PITTSBURGH – Point Park University’s Kevin Taylor has been an influential member in bringing innovation to the school. As the director of athletic communications and assistant athletic director, Taylor has changed the way viewers can watch Point Park athletic events.
When Point Park was a member of the Kentucky Intercollegiate Athletic Conference (KIAC), they had a basic streaming service for athletic events.
Taylor wanted more, though.
Taylor led the coalition to bring a more reliable sports streaming experience using Stretch Internet, that is now utilized by the entire River States Conference, the new name of the KIAC. Through this service, people all around the world can watch Point Park sporting events via high-quality stream.
“They say those who can’t play, coach, and those who can’t coach write about it,” Taylor said while discussing his job requirements at the University.
Although he has never played in the green and gold, Taylor has been just as involved as any coach or player at the University.
“In my ninth year at Point Park I never lost or won a game,” Taylor said.
Taylor explained that his job requires him to cover the sports teams using social media, local media and Stretch Internet to provide the best coverage of Point Park athletics.
“We inform the media, cover (Point Park) sports teams and publicize them to the outside world,” Taylor said.
Taylor started his career at Indiana University of Pennsylvania (IUP), where he majored in sports management. After a work study job with the sports information department, Taylor knew he had found his calling.
“At some point your career as a player will end,” Taylor, a former basketball and baseball player, said.
After his undergraduate experience at IUP, he returned as a graduate assistant.
Nine years ago, Taylor returned to Western Pennsylvania for his current position at Point Park.
“He’s the PR [public relations] guy – beginning and end,” Point Park Athletic Director Dan Swalga said. “He brings our face to the world.”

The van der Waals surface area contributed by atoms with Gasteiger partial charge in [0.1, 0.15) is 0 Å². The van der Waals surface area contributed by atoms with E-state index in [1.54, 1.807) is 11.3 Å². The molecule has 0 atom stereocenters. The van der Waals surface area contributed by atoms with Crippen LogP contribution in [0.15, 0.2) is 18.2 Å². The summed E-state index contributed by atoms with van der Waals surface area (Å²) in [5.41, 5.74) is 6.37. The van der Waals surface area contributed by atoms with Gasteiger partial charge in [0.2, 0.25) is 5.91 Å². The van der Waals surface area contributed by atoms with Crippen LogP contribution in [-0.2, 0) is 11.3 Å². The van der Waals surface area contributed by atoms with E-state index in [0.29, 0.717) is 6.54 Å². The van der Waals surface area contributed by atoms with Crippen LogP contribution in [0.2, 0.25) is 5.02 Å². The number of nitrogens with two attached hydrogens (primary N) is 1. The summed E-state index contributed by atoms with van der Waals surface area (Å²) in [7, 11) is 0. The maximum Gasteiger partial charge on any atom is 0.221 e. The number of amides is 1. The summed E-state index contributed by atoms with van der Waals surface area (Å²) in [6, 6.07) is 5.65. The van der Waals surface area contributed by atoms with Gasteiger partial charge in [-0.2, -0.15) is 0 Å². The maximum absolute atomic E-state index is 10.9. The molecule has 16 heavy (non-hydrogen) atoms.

Swalga gave high praise for Taylor’s position at the University, which has grown tremendously over the past decade as more sports have been added at Point Park. According to Swalga, since 2006, the number of athletes at Point Park has grown from 109 to around 375. The number of sports at Point Park has grown from nine to 17, including the addition of men’s and women’s track and field.
“When we add programs, we bring in kids who would not have been interested in Point Park,” Swalga said.
Taylor’s passion about Point Park athletics is evident to Kelly Parsley, the University’s cross country and track and field coach.
“His enthusiasm and passion have led to the success of our teams,” Parsley said.
When Point Park joined the KIAC, now known as the Rivers State Conference, in 2012, Team1 Sports was the streaming service used by the entire conference.
“We wanted to introduce video streaming and cost was an issue,” Taylor said.
Team1 Sports was the most cost-efficient option because of the public service announcements it ran during streaming services. It was not entirely problem-free, so athletic directors within the conference began to talk about ways to improve their streaming services.
As the official streaming service of the NAIA, Stretch Internet became one of the leading contenders to replace Team1.
Although Stretch Internet had a higher cost than Team1, Taylor said reliability was more important for him. In collaboration with other universities in the conference, other athletic departments jumped on board and helped lower the cost for the service for the entire conference.
“Streaming a single game will cost $7.95 for a viewer, or the viewer can buy an entire season of streaming for $24.99,” Taylor said.
The streaming of Point Park sports greatly benefits teams that have international players whose families cannot make it to most of the sporting events. Men’s soccer has more than half of its members coming from other countries such as Saudi Arabia, England, Morocco and Brazil.
Mass Communications major Mike Turk said he loves being able to do play-by-play broadcasting at the University’s sporting events to an outside audience, which could not be done without the guidance of Taylor.
“He is a guy who knows his stuff and he passes it down to us broadcasters. He’s someone you can learn a lot from and he is very dedicated to his work,” Turk said.
Depending on the sporting event, there can be anywhere between 30 to 100 people tuning in to an event. But, Taylor wants to take it a step further for the overall viewing experience.
“I would like to get rid of the pay-per-view,” Taylor said.
Pay-per-view is “paying for the viewing experience.” Currently, viewers have to pay to watch the Point Park Sports Network, which Taylor wants to eliminate the cost in the future.
Taylor has already been able to get help from the new Center for Media Innovation (CMI), which has helped add a high-definition aspect.
He has begun utilizing the CMI as an outlet to broadcast the UView shows in HD. Taylor’s hope is to extend this relationship to the games on the PPU Sports Network.
“With the more coverage we get, the more real-life experience we get with it. Our equipment and broadcasters keep improving as time goes on,” Turk said.
A lot of that improvement for the years to come will lie in the hands of Taylor, who is determined to be a part of the innovation.